Nicotine produces long-term increases in cocaine reinforcement in adolescent but not adult rats

Stephanie Collins Reed, Sari Izenwasser

Research output: Contribution to journalReview articlepeer-review

13 Scopus citations


Studies have shown that many smokers begin using nicotine during adolescence, yet the influence of early nicotine use on the response to other drugs of abuse in adulthood is not fully understood. In the current study, nicotine was administered to adolescent and adult rats for seven days. Thirty days later, cocaine-induced locomotor activity and cocaine self-administration were examined when the rats pretreated as adolescents were adults. Rats exposed to nicotine during early adolescence were sensitized thirty days later to the locomotor-activating effects of cocaine and self-administered a greater number of cocaine infusions than adolescent rats pretreated with vehicle. As a result of this increased intake, the cocaine self-administration dose-response curve was shifted upward indicating an increase in cocaine reinforcement. Rats pretreated with nicotine as adults, however, did not show a difference in locomotor activity or cocaine self-administration thirty days later compared to adult rats pretreated with vehicle. These findings suggest that early exposure to nicotine has long-term consequences on cocaine use. These data further suggest that nicotine use may carry a greater risk during adolescence than adulthood and adolescents who smoke may be particularly vulnerable to stimulant use. This article is part of a Special Issue entitled SI: Adolescent plasticity.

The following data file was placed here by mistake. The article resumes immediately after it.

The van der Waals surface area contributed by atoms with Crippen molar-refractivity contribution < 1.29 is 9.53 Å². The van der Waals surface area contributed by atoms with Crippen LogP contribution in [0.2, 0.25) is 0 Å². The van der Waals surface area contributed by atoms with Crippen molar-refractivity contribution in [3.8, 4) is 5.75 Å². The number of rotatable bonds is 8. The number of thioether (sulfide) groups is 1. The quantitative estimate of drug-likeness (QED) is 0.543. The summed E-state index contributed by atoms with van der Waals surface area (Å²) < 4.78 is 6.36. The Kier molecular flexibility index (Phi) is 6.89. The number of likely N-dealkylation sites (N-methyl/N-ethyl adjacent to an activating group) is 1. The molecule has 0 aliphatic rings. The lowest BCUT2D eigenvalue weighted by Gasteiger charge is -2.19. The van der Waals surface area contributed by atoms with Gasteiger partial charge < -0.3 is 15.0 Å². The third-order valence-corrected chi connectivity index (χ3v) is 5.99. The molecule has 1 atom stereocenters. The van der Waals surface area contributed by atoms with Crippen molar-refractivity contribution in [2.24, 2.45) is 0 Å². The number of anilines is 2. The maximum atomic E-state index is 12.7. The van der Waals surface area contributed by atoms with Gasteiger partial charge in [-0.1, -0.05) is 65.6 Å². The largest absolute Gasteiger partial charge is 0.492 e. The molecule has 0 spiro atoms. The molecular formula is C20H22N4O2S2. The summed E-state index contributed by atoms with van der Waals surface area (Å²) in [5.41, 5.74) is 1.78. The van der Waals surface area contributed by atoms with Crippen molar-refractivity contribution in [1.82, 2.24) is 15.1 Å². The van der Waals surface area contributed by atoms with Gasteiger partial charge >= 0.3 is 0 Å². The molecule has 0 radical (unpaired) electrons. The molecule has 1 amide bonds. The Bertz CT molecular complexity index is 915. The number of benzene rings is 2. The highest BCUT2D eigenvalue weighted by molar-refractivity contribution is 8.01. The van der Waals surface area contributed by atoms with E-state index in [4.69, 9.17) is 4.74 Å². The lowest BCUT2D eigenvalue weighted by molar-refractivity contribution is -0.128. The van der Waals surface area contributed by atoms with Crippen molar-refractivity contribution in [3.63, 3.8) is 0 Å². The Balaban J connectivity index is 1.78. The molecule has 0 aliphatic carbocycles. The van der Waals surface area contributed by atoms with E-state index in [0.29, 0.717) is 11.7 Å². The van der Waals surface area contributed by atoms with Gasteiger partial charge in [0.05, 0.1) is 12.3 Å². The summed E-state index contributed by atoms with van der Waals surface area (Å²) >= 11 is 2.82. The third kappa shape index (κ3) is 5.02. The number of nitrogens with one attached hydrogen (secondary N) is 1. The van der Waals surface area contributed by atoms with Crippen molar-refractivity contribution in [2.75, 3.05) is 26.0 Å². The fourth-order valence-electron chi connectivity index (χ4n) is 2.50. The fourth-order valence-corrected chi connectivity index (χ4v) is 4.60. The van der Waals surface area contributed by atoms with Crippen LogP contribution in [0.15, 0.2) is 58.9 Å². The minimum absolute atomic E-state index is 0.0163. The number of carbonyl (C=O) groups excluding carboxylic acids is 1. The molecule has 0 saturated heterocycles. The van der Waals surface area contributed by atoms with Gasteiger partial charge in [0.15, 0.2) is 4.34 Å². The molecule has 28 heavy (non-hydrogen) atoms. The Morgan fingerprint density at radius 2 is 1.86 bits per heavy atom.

Original languageEnglish (US)
Pages (from-to)165-170
Number of pages6
JournalBrain research
StatePublished - Jan 1 2017


  • Adolescence
  • Cocaine
  • Locomotor activity
  • Nicotine
  • Self-administration

ASJC Scopus subject areas

  • Neuroscience(all)
  • Molecular Biology
  • Clinical Neurology
  • Developmental Biology


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